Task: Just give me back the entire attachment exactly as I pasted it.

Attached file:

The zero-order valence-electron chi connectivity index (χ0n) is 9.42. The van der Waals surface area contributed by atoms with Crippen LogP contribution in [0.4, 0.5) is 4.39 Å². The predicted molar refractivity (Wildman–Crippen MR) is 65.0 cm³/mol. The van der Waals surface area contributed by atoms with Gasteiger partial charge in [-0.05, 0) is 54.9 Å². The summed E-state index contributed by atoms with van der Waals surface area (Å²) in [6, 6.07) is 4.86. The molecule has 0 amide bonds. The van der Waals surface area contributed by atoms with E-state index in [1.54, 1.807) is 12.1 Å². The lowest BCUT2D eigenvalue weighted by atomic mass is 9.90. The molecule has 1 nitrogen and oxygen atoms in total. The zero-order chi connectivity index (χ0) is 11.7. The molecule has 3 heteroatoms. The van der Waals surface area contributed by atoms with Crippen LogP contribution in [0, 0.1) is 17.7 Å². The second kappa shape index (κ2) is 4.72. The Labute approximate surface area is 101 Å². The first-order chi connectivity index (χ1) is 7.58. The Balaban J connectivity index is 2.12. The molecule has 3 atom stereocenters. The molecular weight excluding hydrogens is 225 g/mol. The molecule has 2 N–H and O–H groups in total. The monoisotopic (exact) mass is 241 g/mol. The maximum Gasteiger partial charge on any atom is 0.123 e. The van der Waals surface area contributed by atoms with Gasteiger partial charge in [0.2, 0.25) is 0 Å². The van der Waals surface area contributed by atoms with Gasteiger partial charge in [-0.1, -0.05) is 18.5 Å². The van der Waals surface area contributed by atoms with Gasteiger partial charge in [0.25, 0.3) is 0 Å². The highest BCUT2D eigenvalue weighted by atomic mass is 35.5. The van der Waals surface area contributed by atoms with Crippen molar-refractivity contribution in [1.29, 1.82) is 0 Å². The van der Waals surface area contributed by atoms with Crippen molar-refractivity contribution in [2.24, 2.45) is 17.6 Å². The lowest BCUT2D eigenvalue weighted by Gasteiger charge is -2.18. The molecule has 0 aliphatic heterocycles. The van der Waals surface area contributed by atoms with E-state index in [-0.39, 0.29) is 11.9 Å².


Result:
The zero-order valence-electron chi connectivity index (χ0n) is 9.42. The van der Waals surface area contributed by atoms with Crippen LogP contribution in [0.4, 0.5) is 4.39 Å². The predicted molar refractivity (Wildman–Crippen MR) is 65.0 cm³/mol. The van der Waals surface area contributed by atoms with Gasteiger partial charge in [-0.05, 0) is 54.9 Å². The summed E-state index contributed by atoms with van der Waals surface area (Å²) in [6, 6.07) is 4.86. The molecule has 0 amide bonds. The van der Waals surface area contributed by atoms with E-state index in [1.54, 1.807) is 12.1 Å². The lowest BCUT2D eigenvalue weighted by atomic mass is 9.90. The molecule has 1 nitrogen and oxygen atoms in total. The zero-order chi connectivity index (χ0) is 11.7. The molecule has 3 heteroatoms. The van der Waals surface area contributed by atoms with Crippen LogP contribution in [0, 0.1) is 17.7 Å². The second kappa shape index (κ2) is 4.72. The Labute approximate surface area is 101 Å². The first-order chi connectivity index (χ1) is 7.58. The Balaban J connectivity index is 2.12. The molecule has 3 atom stereocenters. The molecular weight excluding hydrogens is 225 g/mol. The molecule has 2 N–H and O–H groups in total. The monoisotopic (exact) mass is 241 g/mol. The maximum Gasteiger partial charge on any atom is 0.123 e. The van der Waals surface area contributed by atoms with Gasteiger partial charge in [0.2, 0.25) is 0 Å². The van der Waals surface area contributed by atoms with Gasteiger partial charge in [-0.1, -0.05) is 18.5 Å². The van der Waals surface area contributed by atoms with Gasteiger partial charge in [0.25, 0.3) is 0 Å². The highest BCUT2D eigenvalue weighted by atomic mass is 35.5. The van der Waals surface area contributed by atoms with Crippen molar-refractivity contribution in [1.29, 1.82) is 0 Å². The van der Waals surface area contributed by atoms with Crippen molar-refractivity contribution in [2.24, 2.45) is 17.6 Å². The lowest BCUT2D eigenvalue weighted by Gasteiger charge is -2.18. The molecule has 0 aliphatic heterocycles. The van der Waals surface area contributed by atoms with E-state index in [-0.39, 0.29) is 11.9 Å².